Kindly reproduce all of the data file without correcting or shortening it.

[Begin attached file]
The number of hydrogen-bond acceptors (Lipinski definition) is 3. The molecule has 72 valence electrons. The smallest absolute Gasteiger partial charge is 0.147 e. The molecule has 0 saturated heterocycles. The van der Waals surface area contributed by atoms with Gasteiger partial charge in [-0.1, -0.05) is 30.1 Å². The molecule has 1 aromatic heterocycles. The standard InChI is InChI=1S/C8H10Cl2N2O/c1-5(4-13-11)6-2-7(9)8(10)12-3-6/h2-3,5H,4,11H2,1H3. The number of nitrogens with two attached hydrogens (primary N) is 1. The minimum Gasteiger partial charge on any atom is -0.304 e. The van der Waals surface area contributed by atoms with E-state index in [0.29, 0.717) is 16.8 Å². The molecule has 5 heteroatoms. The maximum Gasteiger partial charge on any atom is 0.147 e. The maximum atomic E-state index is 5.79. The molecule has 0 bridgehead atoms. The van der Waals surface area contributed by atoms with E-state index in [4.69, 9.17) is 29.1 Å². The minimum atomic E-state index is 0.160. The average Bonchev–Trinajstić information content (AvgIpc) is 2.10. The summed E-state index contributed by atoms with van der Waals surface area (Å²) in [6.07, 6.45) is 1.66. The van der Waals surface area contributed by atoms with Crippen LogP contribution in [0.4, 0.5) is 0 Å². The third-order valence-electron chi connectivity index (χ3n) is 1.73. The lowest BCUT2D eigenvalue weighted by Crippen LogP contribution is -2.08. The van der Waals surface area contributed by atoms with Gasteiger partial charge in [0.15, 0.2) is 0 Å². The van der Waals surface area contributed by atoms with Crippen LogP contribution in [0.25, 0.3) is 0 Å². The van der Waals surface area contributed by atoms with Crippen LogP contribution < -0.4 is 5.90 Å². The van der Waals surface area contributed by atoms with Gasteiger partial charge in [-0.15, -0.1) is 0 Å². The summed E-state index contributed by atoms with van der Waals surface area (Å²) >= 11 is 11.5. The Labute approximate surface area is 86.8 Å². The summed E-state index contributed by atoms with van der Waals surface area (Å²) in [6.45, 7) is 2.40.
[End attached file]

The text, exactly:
The number of hydrogen-bond acceptors (Lipinski definition) is 3. The molecule has 72 valence electrons. The smallest absolute Gasteiger partial charge is 0.147 e. The molecule has 0 saturated heterocycles. The van der Waals surface area contributed by atoms with Gasteiger partial charge in [-0.1, -0.05) is 30.1 Å². The molecule has 1 aromatic heterocycles. The standard InChI is InChI=1S/C8H10Cl2N2O/c1-5(4-13-11)6-2-7(9)8(10)12-3-6/h2-3,5H,4,11H2,1H3. The number of nitrogens with two attached hydrogens (primary N) is 1. The minimum Gasteiger partial charge on any atom is -0.304 e. The van der Waals surface area contributed by atoms with E-state index in [0.29, 0.717) is 16.8 Å². The molecule has 5 heteroatoms. The maximum Gasteiger partial charge on any atom is 0.147 e. The maximum atomic E-state index is 5.79. The molecule has 0 bridgehead atoms. The van der Waals surface area contributed by atoms with E-state index in [4.69, 9.17) is 29.1 Å². The minimum atomic E-state index is 0.160. The average Bonchev–Trinajstić information content (AvgIpc) is 2.10. The summed E-state index contributed by atoms with van der Waals surface area (Å²) in [6.07, 6.45) is 1.66. The van der Waals surface area contributed by atoms with Crippen LogP contribution in [0.4, 0.5) is 0 Å². The third-order valence-electron chi connectivity index (χ3n) is 1.73. The lowest BCUT2D eigenvalue weighted by Crippen LogP contribution is -2.08. The van der Waals surface area contributed by atoms with Gasteiger partial charge in [0.15, 0.2) is 0 Å². The van der Waals surface area contributed by atoms with Crippen LogP contribution in [0.25, 0.3) is 0 Å². The van der Waals surface area contributed by atoms with Crippen LogP contribution < -0.4 is 5.90 Å². The van der Waals surface area contributed by atoms with Gasteiger partial charge in [-0.15, -0.1) is 0 Å². The summed E-state index contributed by atoms with van der Waals surface area (Å²) >= 11 is 11.5. The Labute approximate surface area is 86.8 Å². The summed E-state index contributed by atoms with van der Waals surface area (Å²) in [6.45, 7) is 2.40.